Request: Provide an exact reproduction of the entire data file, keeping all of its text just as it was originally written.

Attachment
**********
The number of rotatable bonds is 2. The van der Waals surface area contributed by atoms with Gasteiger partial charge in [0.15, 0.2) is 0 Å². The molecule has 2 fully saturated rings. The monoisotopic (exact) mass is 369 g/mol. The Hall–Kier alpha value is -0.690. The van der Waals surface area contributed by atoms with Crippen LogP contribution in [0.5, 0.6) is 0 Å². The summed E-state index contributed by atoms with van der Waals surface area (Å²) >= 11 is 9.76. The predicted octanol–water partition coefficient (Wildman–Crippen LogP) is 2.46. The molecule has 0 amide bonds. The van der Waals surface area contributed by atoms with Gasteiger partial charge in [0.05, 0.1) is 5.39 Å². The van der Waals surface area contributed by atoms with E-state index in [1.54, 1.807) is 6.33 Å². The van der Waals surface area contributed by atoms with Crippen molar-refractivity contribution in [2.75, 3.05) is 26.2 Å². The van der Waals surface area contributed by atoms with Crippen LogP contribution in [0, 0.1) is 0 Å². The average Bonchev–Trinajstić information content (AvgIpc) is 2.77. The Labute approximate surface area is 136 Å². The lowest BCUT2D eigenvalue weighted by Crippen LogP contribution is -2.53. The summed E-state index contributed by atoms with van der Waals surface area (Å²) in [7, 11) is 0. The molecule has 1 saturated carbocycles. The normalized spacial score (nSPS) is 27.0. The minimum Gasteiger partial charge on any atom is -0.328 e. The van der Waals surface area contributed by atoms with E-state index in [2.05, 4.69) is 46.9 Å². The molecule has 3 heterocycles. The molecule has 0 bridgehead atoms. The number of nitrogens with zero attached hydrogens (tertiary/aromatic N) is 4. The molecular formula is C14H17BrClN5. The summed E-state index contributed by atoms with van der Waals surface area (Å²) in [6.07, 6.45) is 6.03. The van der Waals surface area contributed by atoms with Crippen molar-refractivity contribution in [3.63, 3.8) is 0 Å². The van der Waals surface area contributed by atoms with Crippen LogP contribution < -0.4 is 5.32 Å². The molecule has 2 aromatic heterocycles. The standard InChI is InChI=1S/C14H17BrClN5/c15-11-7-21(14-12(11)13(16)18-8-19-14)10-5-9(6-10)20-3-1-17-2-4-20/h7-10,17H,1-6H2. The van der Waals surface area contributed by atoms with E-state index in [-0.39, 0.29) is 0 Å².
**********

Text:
The number of rotatable bonds is 2. The van der Waals surface area contributed by atoms with Gasteiger partial charge in [0.15, 0.2) is 0 Å². The molecule has 2 fully saturated rings. The monoisotopic (exact) mass is 369 g/mol. The Hall–Kier alpha value is -0.690. The van der Waals surface area contributed by atoms with Crippen LogP contribution in [0.5, 0.6) is 0 Å². The summed E-state index contributed by atoms with van der Waals surface area (Å²) >= 11 is 9.76. The predicted octanol–water partition coefficient (Wildman–Crippen LogP) is 2.46. The molecule has 0 amide bonds. The van der Waals surface area contributed by atoms with Gasteiger partial charge in [0.05, 0.1) is 5.39 Å². The van der Waals surface area contributed by atoms with E-state index in [1.54, 1.807) is 6.33 Å². The van der Waals surface area contributed by atoms with Crippen molar-refractivity contribution in [2.75, 3.05) is 26.2 Å². The van der Waals surface area contributed by atoms with Crippen LogP contribution in [0, 0.1) is 0 Å². The average Bonchev–Trinajstić information content (AvgIpc) is 2.77. The Labute approximate surface area is 136 Å². The lowest BCUT2D eigenvalue weighted by Crippen LogP contribution is -2.53. The summed E-state index contributed by atoms with van der Waals surface area (Å²) in [7, 11) is 0. The molecule has 1 saturated carbocycles. The normalized spacial score (nSPS) is 27.0. The minimum Gasteiger partial charge on any atom is -0.328 e. The van der Waals surface area contributed by atoms with E-state index in [2.05, 4.69) is 46.9 Å². The molecule has 3 heterocycles. The molecule has 0 bridgehead atoms. The number of nitrogens with zero attached hydrogens (tertiary/aromatic N) is 4. The molecular formula is C14H17BrClN5. The summed E-state index contributed by atoms with van der Waals surface area (Å²) in [6.07, 6.45) is 6.03. The van der Waals surface area contributed by atoms with Crippen molar-refractivity contribution in [3.63, 3.8) is 0 Å². The van der Waals surface area contributed by atoms with Crippen LogP contribution < -0.4 is 5.32 Å². The molecule has 2 aromatic heterocycles. The standard InChI is InChI=1S/C14H17BrClN5/c15-11-7-21(14-12(11)13(16)18-8-19-14)10-5-9(6-10)20-3-1-17-2-4-20/h7-10,17H,1-6H2. The van der Waals surface area contributed by atoms with E-state index in [-0.39, 0.29) is 0 Å².